We here at K.L. Barnes.com thought our readers would enjoy getting to know the colorful women of The Moms Weekend Mysteries. So we’ve decided to treat you with a series of interviews with some of K.L.’s favorite characters.

Before we start with the moms though, Butch Cameron, lead detective – and Camille Wainwright’s ever so attractive love interest – has agreed to allow us in on his casual Saturday to talk about his role in The Dells


In The Dells, you and Camille are both from Colorado. Were you born there, and what was it like growing up in that part of the country?


I've Seen The Future In My Dreams


I’ve seen the future in my dreams. My imagination led me the rest of the way.


Can people really see the future in their dreams? I think so. As a matter of fact, I’m pretty sure it’s happened to me more than once.


When I was young, just passing through puberty and starting to find out who I was, I began to dream of a house. Doesn’t sound very exciting, I know, but the house I dreamed of was special.

An elegant old Victorian, it held many secrets. And, I believe, the energy of those who had lived and passed on.

The dream came to me night after night for almost a year, until my family uprooted us from the rural farmland where we lived, to move to a big house in the middle of town.

Imagine my surprise when we pulled up to the new place, when I walked into the house I’d dreamed of for so long. Now, I had never been there before, never even seen it, so I know it wasn’t my psyche engaging in wishful thinking.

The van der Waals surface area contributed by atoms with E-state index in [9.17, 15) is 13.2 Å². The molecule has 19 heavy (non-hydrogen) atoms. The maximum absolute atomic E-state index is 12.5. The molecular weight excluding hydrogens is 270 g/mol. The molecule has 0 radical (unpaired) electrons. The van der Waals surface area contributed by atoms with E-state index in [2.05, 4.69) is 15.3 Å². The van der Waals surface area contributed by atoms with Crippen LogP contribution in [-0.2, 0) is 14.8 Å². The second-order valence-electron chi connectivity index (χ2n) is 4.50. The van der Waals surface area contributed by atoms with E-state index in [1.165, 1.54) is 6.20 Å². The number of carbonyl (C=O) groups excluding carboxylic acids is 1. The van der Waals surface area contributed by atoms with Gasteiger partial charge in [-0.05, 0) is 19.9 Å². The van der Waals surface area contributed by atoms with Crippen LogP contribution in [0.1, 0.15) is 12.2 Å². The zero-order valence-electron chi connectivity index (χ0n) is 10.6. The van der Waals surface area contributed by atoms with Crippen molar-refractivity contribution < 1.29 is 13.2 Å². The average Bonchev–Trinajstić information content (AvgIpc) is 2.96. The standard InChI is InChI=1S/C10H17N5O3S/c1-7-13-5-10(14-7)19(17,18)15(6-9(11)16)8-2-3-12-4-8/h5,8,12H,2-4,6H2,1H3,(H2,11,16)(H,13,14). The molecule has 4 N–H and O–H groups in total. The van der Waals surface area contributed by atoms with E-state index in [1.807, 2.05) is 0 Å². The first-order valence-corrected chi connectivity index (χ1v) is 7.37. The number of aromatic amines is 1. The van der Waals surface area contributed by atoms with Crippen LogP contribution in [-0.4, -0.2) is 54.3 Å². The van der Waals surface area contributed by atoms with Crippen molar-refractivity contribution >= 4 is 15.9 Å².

There are ‘scholarly’ articles all over the internet, such as this one by Rebecca Turner on World of Lucid Dreaming website,(http://www.world-of-lucid-dreaming.com/precognitive-dreams.html)

 discounting the possibility of precognitive dreams.

Or the one here on Dream Moods website (http://www.dreammoods.com/dreaminformation/dreamtypes/propheticdreams.htm) that suggests precognitive dreams are nothing more than the expression of a desire.

Well if that’s the case, then answer me this. How is it that years later I dreamed of a red headed woman who told me about a new man in her life. In my dream, I knew, though I don’t know how, that the man she was seeing was my very dangerous, very abusive ex.

The next morning I ran into an acquaintance of mine (who of course had red hair) and she was giddy with excitement over this quiet, unassuming man she had recently met. I felt my palms go wet, my face flush, and a tingle run through my entire body. I told her his name, then warned her what her life would be like with him. She never saw him again.

Now,  I hadn’t seen or thought of him in years, so I’m pretty certain my intuition wasn’t reading the signals around me and interpreting them in my sleep. 

In Pay Attention, the first novel of the Maeve Tidewell Suspense Series, Maeve’s young daughter, Claire, has a dream. Believe it or not, the idea for that book came from an actual dream my own daughter had when she was just entering her tween years. And the result? Yep, it really happened.

Not the dangerous, life altering part of course, but the pipes really did freeze and break, resulting in a flood that ruined nearly everything we owned.